OL Drew Radovich also got caught up in the numbers game, with former starters Artis Hicks and Ryan Cook landing backup spots and having the ability to play multiple positions. However, Radovich can also play just about anywhere except center and would be a logical call-up from the practice squad if ever needed. To bring his game to the next level, however, he could show more dedication in the weight room and develop a slightly nastier disposition on the football field. If the Vikings can hang onto Radovich for another full season, it wouldn't be surprising if he is in fact filling that swingman role or even eventually competing for a starting spot, perhaps at right guard.
OL Chris Clark is probably the least-known by most fans. He finished last season on the team's practice squad as well and originally went to camp with the Tampa Bay Buccaneers a year ago. Since joining the Vikings he has primarily worked at left guard, but can also play left tackle. Clark doesn't truly stand out in any one area of his game but he has gotten better as he's spent more time in the Vikings' system and possesses a nice overall blend of size and athletic ability for a bigger man. He's not huge, but he moves his feet pretty well and appears to be showing increased intensity and movement in his blocks as he becomes more and more comfortable with the scheme and the pace of the pro game.
DT Tremaine Johnson is another player a lot of fans are probably not all that familiar with. But Johnson is a decent one-gap, penetrating-type defensive tackle that fits the team's scheme pretty well. He's quick off the ball and has a non-stop motor. It remains to be seen for sure how much upside potential he still has, but he's a hard worker who could very well respond under the coaching of defensive line guru Karl Dunbar, who has a knack for developing young prospects at the position. Johnson is the kind of player who could show significant strides in training camp a year from now if he can just keep working at the finer points of his game in practice every day.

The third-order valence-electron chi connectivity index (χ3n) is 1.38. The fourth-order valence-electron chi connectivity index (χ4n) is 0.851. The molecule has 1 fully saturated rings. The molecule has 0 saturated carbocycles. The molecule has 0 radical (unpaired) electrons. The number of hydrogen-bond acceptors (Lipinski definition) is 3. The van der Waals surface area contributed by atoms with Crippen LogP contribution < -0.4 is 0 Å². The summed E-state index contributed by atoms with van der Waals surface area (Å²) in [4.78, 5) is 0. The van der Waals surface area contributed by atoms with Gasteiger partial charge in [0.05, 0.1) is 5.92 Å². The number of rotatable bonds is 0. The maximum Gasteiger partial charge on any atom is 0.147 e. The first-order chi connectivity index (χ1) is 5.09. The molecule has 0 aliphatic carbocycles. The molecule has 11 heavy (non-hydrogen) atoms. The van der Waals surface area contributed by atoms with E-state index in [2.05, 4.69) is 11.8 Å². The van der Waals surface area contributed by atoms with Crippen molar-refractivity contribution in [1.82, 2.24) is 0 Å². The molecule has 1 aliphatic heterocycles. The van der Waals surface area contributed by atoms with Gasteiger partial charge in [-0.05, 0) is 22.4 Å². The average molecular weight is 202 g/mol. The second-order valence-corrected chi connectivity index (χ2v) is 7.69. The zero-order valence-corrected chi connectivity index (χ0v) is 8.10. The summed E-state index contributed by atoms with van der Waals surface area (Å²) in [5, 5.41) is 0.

S Colt Anderson did not get a lot of playing time during the preseason and was behind a lot of other players throughout training camp, but he's a guy that caught my eye on the practice field early on. While it's clear that he has some limitations in man-to-man coverage and might be a half-click late with his reactions at this point, he's a kid who plays 100 miles an hour and flies to the ball. He might be too short and too slow, but he plays the game with reckless abandon and could develop into more of a playmaker once he develops his overall understanding of the defensive scheme and his reactions become more second nature. He also possesses the mentality and the toughness to eventually emerge as a key special teams player for coordinator Brian Murphy.
Worth noting is that starting right guard Anthony Herrera, third-string running back Albert Young and wide receivers Jaymar Johnson and Darius Reynaud all began their NFL careers with the Vikings on the practice squad.
Three of those four have made the jump from the practice squad last year to the 53-man roster this year. What's similar about all three is that they worked extremely hard, developed in the weight room, and became more and more consistent in many of the finer points of their game.